Paste your Google Webmaster Tools verification code here

Unless you’ve been hanging out in darkest Peru, you’ve probably heard that pornography exploded along with the internet. What was once an embarrassing ordeal to get your hands on is now accessible, affordable, and anonymous—and irresistible. (Cooper 1998) Now every variety of porn you could imagine is out there, free for the watching. Despite this diversity, violence in porn is nearly universal.

Consequently, a psychologist named Ana Bridges set out to quantify violence in porn. (Bridges 2010) Note that she didn’t simply examine the rare, niche stuff—she only analyzed the 50 best-selling videos. What she and her colleagues found was grim. Nine out of ten scenes depicted acts of physical aggression, almost always against women. Nearly half of scenes contained verbal aggression as well. Less than one in ten scenes depicted any positive or affectionate behavior. Today’s porn appears to be a sexual fantasy gone terribly wrong.

So what is driving all this violence in pornography? You could tell me we live in a climate of rape culture. Or that the media has long conflated sex with the objectification of women. You could argue history proves that certain men have always sought to dominate women, and violence in porn is simply the new millenium’s version of that. I certainly wouldn’t disagree with you. The #metoo movement has proved we’re not out of the woods yet when it comes to respect for women. But there may be another unexpected element at play.

Porn Warps Attraction

Neurologist Gary Wilson has devoted his career to helping men (and some women) quit porn. They suffer from porn-induced erectile dysfunction, loss of attraction to real partners, depression, social phobias, etc—all related to porn use. Visitors to his and other sites report the same tragic tale: they started off watching “vanilla” porn, but after awhile it stopped turning them on. They had to resort to more and more extreme versions of pornography—violent porn, porn counter to their sexual
orientation, etc—in order to become aroused. (Wilson 2017)

Erica Garza tells a similar story in her memoir detailing her own pornography addiction. She needed to seek out violence in porn in order to stay aroused. She considers herself a feminist and has no history of abuse. But only a rush of shame and scenes of depraved violence toward women could turn her on.(Garza 2018) What is distorting sexual preferences in such bizarre ways? Why is there so much violence in pornography?

The Addiction Cycle

Addiction is a funny thing. Proteins and neurotransmitters make a brain respond in opposing ways to the object of its addiction. When someone is hooked on porn, they experience cues or triggers that draw them back to porn. They could be triggered by seeing their smartphone, realizing they’re alone, seeing a sexualized image, etc. They get a dump of DeltaFosB and dopamine following the trigger, which makes them crave porn.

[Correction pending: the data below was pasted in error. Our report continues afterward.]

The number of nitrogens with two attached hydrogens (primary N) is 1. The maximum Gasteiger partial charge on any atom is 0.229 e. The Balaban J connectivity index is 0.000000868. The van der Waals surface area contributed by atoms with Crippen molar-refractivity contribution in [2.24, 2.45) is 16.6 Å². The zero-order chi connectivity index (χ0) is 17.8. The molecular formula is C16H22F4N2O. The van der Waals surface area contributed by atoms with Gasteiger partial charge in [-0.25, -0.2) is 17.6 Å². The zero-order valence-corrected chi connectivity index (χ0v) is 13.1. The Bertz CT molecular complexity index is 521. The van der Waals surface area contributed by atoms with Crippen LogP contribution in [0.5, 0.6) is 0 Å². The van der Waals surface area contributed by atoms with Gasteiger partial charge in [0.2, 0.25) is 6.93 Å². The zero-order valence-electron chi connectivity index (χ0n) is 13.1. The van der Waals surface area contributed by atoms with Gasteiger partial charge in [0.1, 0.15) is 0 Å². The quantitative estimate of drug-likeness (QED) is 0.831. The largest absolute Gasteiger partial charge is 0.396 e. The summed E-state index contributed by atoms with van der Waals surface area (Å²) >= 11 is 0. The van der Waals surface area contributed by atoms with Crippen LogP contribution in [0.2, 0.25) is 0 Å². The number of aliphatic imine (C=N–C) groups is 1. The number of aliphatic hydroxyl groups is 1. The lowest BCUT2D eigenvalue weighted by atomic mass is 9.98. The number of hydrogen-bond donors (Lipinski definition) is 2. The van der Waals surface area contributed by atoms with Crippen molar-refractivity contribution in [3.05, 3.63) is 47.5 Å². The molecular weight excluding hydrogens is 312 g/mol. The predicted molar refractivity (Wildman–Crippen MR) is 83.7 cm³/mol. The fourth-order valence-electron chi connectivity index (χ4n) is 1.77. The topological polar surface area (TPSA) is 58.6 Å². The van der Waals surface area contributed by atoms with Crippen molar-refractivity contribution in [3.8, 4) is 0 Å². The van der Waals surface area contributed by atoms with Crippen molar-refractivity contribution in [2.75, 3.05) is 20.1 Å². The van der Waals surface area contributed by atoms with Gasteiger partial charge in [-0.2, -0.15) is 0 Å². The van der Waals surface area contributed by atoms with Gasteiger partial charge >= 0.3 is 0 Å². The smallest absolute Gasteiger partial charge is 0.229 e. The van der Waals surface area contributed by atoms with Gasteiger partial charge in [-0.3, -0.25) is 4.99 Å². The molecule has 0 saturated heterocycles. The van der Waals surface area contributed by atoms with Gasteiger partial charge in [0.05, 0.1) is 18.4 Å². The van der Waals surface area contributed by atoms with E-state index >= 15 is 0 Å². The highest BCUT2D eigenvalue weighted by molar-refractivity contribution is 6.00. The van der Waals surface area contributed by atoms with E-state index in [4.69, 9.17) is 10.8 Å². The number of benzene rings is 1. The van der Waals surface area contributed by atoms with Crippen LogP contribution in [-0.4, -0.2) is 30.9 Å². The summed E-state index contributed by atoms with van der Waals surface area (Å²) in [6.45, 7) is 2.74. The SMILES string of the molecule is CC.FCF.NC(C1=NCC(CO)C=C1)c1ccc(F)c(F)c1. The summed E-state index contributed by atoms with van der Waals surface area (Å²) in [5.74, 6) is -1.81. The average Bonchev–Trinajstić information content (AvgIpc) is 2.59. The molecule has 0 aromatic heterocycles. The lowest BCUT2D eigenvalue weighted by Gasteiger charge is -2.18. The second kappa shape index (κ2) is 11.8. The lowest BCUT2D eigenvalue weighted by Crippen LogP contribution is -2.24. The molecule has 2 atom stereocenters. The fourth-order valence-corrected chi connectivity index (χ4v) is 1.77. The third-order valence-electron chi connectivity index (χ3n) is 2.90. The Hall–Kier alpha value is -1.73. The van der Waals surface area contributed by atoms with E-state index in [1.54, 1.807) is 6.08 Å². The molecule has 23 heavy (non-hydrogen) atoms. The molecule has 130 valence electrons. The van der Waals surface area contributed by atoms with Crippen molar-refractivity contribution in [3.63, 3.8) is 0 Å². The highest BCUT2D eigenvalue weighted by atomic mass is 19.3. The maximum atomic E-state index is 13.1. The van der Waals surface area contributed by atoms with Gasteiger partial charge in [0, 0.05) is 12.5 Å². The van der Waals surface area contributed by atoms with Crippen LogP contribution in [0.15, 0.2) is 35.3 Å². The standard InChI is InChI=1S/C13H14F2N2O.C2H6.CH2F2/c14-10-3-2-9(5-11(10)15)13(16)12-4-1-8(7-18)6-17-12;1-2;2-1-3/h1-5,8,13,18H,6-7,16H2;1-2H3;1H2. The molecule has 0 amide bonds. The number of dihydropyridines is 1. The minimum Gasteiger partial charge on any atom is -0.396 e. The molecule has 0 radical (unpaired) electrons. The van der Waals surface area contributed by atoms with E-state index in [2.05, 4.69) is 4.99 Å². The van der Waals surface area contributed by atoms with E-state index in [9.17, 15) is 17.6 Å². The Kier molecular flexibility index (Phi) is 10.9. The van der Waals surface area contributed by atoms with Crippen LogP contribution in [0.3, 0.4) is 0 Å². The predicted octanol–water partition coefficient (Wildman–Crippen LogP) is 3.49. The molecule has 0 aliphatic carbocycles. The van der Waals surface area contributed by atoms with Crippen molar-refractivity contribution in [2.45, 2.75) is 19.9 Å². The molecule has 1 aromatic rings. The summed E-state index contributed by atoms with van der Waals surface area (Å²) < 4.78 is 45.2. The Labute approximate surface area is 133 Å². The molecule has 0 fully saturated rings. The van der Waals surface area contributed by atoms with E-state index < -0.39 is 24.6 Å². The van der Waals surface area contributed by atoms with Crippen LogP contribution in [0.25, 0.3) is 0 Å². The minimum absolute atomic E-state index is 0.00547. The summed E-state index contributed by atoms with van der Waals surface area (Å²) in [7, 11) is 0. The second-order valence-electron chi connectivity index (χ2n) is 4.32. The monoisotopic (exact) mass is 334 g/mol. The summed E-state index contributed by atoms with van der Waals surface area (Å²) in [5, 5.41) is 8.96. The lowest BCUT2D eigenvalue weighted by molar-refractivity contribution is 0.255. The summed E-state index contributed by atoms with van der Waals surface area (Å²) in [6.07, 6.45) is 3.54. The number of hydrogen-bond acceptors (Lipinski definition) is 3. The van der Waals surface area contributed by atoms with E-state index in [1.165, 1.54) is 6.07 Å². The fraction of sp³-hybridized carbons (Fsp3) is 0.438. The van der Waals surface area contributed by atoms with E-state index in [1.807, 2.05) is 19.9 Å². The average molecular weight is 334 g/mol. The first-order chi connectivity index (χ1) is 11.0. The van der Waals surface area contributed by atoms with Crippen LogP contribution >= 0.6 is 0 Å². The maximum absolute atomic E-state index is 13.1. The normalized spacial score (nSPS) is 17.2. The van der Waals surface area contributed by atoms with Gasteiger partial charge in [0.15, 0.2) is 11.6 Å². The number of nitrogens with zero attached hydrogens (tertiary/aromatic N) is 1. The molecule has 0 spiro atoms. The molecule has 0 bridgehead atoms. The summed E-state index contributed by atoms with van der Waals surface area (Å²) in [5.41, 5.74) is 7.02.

But when they give into the craving, they get a boost in CREB, which makes them enjoy the porn less. The irony is that CREB exists to teach us moderation in all things, but it has the opposite effect for an addict. The once-enticing behavior starts to feel lackluster. The addict becomes desensitized, but still feels intense cravings. They want porn more, but like it less. (Voon 2014) It’s the universal tale of an addict needing more and more to achieve the same high.

But if the high that porn has to offer is sexual arousal, how can porn become more sexual than it already is? Of course everything is extreme, augmented, dialed up to eleven in porn. But there comes a point at which porn can’t be much more sexualized than it already is. This is when violence in porn comes into play.

Anxiety’s Link to Arousal

Anxiety may actually be the culprit behind the astonishing violence in porn. As far back as the 1980s, researchers discovered that feelings of anxiety increase sexual arousal, (Barlow 1983) and Gary Wilson has made that connection with violent pornography. Think about the sensations in your body when you’re anxious: your heart races, your palms sweat, you suddenly feel very alive. It’s similar to how you feel when you’re aroused. A scene involving danger or shocking violence would produce some amped-up fear and anxiety. Violence in porn helps a numbed-out pornography viewer feel turned on again. The behemoth porn industry subsists on keeping addicts addicted. They’ve figured out the tricks to keep the endless merry-go-round of self-destructive behavior running like clockwork and lining their pockets.

 

If they have to resort to producing the most violent pornography a human mind could come up with to keep viewers coming back for more, they will. And they have.
As Wilson insists to the porn viewers who come to his site for help, the only way out is out. One must turn away from porn entirely to restore a natural attraction to a real human being. A person has to give up porn to desire healthy, affectionate sex again. It’s “rebooting” your brain, as he calls it. Plenty of people who thought their sex lives DOA have tried it. And they report that they’re so glad they did.

 

Wendy Morkel, MA, Sela Health Editorial Contributor

 

Barlow, D. H., Sakheim, D. K., & Beck, J. G. (1983). Anxiety increases sexual arousal. Journal of Abnormal
Psychology, 92(1), 49.

Cooper, A. (1998). Sexuality and the Internet: Surfing into the new millennium. CyberPsychology &
Behavior, 1(2), 187-193.

Garza, E. (2018). Getting Off: One Woman’s Journey Through Sex and Porn Addiction. New York, New
York: Simon and Schuster.

Voon, V., Mole, T. B., Banca, P., Porter, L., Morris, L., Mitchell, S., … & Irvine, M. (2014). Neural
correlates of sexual cue reactivity in individuals with and without compulsive sexual behaviours. PloS
one, 9(7), e102419.

Wilson, G. (2017). Your Brain on Porn: Internet Pornography and the Emerging Science of Addiction.
Kent, United Kingdom: Commonwealth Publishing.